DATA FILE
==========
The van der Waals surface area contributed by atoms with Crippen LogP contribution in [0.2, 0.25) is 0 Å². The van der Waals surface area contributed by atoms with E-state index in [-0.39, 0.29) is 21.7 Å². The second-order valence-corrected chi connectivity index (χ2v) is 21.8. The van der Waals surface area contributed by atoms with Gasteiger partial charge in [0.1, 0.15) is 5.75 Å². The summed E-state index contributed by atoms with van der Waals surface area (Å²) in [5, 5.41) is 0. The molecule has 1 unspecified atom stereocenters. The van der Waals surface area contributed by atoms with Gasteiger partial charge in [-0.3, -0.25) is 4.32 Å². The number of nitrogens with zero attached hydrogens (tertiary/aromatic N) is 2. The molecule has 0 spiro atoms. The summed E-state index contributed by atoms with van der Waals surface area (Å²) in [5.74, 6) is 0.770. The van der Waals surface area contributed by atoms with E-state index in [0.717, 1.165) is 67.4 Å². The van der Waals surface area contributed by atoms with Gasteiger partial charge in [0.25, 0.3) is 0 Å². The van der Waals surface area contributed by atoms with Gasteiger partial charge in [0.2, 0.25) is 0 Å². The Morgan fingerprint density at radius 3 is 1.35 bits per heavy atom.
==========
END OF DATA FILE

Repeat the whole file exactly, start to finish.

The van der Waals surface area contributed by atoms with Crippen LogP contribution in [0.2, 0.25) is 0 Å². The van der Waals surface area contributed by atoms with E-state index in [-0.39, 0.29) is 21.7 Å². The second-order valence-corrected chi connectivity index (χ2v) is 21.8. The van der Waals surface area contributed by atoms with Gasteiger partial charge in [0.1, 0.15) is 5.75 Å². The summed E-state index contributed by atoms with van der Waals surface area (Å²) in [5, 5.41) is 0. The molecule has 1 unspecified atom stereocenters. The van der Waals surface area contributed by atoms with Gasteiger partial charge in [-0.3, -0.25) is 4.32 Å². The number of nitrogens with zero attached hydrogens (tertiary/aromatic N) is 2. The molecule has 0 spiro atoms. The summed E-state index contributed by atoms with van der Waals surface area (Å²) in [5.74, 6) is 0.770. The van der Waals surface area contributed by atoms with E-state index in [0.717, 1.165) is 67.4 Å². The van der Waals surface area contributed by atoms with Gasteiger partial charge in [0.25, 0.3) is 0 Å². The van der Waals surface area contributed by atoms with Gasteiger partial charge in [0.2, 0.25) is 0 Å². The Morgan fingerprint density at radius 3 is 1.35 bits per heavy atom.